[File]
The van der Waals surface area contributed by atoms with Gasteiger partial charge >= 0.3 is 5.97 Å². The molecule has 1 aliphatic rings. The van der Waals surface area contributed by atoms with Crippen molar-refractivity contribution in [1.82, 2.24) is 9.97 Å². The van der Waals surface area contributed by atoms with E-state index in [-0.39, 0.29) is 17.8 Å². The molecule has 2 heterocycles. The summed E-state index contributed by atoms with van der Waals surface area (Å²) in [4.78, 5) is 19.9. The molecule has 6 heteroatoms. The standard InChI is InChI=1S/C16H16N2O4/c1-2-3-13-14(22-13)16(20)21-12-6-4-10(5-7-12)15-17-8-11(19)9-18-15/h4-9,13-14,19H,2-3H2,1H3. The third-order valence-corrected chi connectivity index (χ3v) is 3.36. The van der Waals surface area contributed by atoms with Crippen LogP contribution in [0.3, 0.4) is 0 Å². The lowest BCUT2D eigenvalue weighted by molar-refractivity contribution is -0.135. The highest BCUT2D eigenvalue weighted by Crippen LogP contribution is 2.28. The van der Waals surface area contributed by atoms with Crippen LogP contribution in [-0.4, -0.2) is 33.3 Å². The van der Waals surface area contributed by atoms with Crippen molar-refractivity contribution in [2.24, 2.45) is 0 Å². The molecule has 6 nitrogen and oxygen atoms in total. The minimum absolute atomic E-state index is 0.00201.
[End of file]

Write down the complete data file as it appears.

The van der Waals surface area contributed by atoms with Gasteiger partial charge >= 0.3 is 5.97 Å². The molecule has 1 aliphatic rings. The van der Waals surface area contributed by atoms with Crippen molar-refractivity contribution in [1.82, 2.24) is 9.97 Å². The van der Waals surface area contributed by atoms with E-state index in [-0.39, 0.29) is 17.8 Å². The molecule has 2 heterocycles. The summed E-state index contributed by atoms with van der Waals surface area (Å²) in [4.78, 5) is 19.9. The molecule has 6 heteroatoms. The standard InChI is InChI=1S/C16H16N2O4/c1-2-3-13-14(22-13)16(20)21-12-6-4-10(5-7-12)15-17-8-11(19)9-18-15/h4-9,13-14,19H,2-3H2,1H3. The third-order valence-corrected chi connectivity index (χ3v) is 3.36. The van der Waals surface area contributed by atoms with Crippen LogP contribution in [0.3, 0.4) is 0 Å². The lowest BCUT2D eigenvalue weighted by molar-refractivity contribution is -0.135. The highest BCUT2D eigenvalue weighted by Crippen LogP contribution is 2.28. The van der Waals surface area contributed by atoms with Crippen LogP contribution in [-0.4, -0.2) is 33.3 Å². The van der Waals surface area contributed by atoms with Crippen molar-refractivity contribution in [2.24, 2.45) is 0 Å². The molecule has 6 nitrogen and oxygen atoms in total. The minimum absolute atomic E-state index is 0.00201.